No evidence existed that the agreement had been amended via the modifications clause. The guidelines were in writing, but they were not signed by either party. They were far less formally drafted than the original contract. No other evidence of modification was pleaded. There was no question, the court concluded, that the parties did not amend the agreement in accordance with the modifications clause.

As for the second path, statements in the complaint that the parties "came to an understanding" were merely conclusory and were insufficient to establish mutual assent. For example, the complaint never established who within KFC wrote the guidelines or how widely they were used. Similarly, the fact that KFC may have intended to comply with the guidelines did not establish assent. In addition, no evidence of any consideration being paid was ever pleaded. The guidelines benefitted the franchisee, so consideration would have to have been paid by the franchisee to the franchisor. As a result, the motion to dismiss was granted as it applied to the claim for breach of contract.

Implied covenant. KFC made four arguments for dismissing the claim for breach of the implied covenant of good faith and fair dealing. First, it argued that the claim should be dismissed because the underlying breach of contract claim was dismissed. Kentucky law, however, permits a stand-alone claim for breach of the covenant, even where the breach of contract claim does not exist.

Second, KFC argued that Kentucky law foreclosed the right to pursue a breach of the implied covenant in franchise encroachment cases. None of those cases cited by KFC, however, were determinative because none of them involved a franchisor issuing a policy that constrained its own actions.

Third, KFC argued that the implied covenant could not prevent a franchisor from exercising its rights under the contract. The court disagreed that this situation merely involved a franchisor exercising its rights, because this franchise agreement did not give the franchisor the right to do what it wanted outside the one-and-a-half mile radius. Whereas other franchise agreements in other cases contained such a rule, this one did not. Furthermore, the court refused to infer such a provision where it did not exist. In the absence of the provision, KFC had an implied right to use its discretion to award additional franchises. The covenant of good faith, however, requires that KFC’s discretion be reasonable. The guidelines provided evidence of what would be reasonable in those situations. The franchisee had the right to expect that KFC would abide by its own guidelines in good faith.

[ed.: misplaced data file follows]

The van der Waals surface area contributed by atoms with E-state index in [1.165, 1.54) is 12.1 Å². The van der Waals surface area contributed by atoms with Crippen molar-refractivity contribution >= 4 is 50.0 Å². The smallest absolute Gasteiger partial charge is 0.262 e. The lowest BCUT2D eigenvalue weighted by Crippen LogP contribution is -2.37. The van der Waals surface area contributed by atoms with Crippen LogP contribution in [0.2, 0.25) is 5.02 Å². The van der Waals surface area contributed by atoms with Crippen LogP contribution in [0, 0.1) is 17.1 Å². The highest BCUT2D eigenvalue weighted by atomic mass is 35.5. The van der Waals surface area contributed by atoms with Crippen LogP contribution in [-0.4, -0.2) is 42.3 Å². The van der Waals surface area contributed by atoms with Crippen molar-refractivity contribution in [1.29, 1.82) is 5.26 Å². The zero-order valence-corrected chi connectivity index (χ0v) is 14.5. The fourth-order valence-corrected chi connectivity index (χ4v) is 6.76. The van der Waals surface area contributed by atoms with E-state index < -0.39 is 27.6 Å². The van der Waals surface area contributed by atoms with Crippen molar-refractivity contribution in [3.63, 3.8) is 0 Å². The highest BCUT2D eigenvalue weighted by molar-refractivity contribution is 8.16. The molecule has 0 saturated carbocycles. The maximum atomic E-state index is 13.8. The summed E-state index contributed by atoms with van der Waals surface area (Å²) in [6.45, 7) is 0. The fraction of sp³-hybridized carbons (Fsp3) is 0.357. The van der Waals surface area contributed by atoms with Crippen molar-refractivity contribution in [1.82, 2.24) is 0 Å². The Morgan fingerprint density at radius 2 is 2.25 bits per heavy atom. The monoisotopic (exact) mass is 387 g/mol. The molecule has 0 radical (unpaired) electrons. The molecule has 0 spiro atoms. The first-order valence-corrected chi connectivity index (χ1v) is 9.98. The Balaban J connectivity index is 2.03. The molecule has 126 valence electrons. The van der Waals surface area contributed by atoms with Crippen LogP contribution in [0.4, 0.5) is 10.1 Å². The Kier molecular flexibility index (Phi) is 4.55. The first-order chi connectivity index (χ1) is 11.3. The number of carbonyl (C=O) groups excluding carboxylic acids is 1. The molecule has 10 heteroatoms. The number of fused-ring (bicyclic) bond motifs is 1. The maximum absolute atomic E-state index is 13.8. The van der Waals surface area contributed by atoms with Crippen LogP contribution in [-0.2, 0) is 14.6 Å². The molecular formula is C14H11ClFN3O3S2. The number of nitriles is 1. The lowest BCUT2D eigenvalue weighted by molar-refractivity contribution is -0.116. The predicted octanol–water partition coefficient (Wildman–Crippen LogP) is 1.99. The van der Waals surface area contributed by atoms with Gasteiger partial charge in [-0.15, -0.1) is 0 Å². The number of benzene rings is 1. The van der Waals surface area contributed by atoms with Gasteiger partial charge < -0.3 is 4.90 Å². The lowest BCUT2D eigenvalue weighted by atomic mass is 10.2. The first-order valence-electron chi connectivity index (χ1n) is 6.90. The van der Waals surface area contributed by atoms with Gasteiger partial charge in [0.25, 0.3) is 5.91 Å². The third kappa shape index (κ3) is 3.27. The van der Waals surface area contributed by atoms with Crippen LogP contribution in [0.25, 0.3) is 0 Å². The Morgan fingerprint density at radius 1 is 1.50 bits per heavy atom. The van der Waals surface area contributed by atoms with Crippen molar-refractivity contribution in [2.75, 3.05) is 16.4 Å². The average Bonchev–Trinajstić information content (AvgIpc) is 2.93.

Fourth, KFC argued that it did follow its guidelines. While this was true up to a point, the franchisee alleged that the impact study was fundamentally flawed, including the failure to ask a critical question in the study. These pleadings, therefore, were sufficient to state a claim for breach of the implied covenant.

Promissory estoppel/unjust enrichment. The franchisee had also asserted claims for promissory estoppel and unjust enrichment. Both claims were dismissed because they cannot be asserted in the presence of a valid contract, which the court concluded existed, at least it applied to the claim for breach of the implied covenant.

The court, therefore, granted the motion to dismiss the breach of contract, promissory estoppel, and unjust enrichment claims, and it denied the motion to dismiss the claim for breach of the implied covenant of good faith and fair dealing.

The case is No. 1:19-cv-03300-RBJ.

Attorneys: Margaret R. Pflueger (Campbell Killin Brittan & Ray, LLC) for Zubair Kazi. Bruce Edward Rohde (Campbell Killin Brittan & Ray, LLC) for KFC of Pueblo, Inc. Daniel W. Bobier (Jenner & Block LLP) for KFC US, LLC.

Companies: KFC of Pueblo, Inc.; KFC US, LLC

MainStory: TopStory FranchisingDistribution ColoradoNews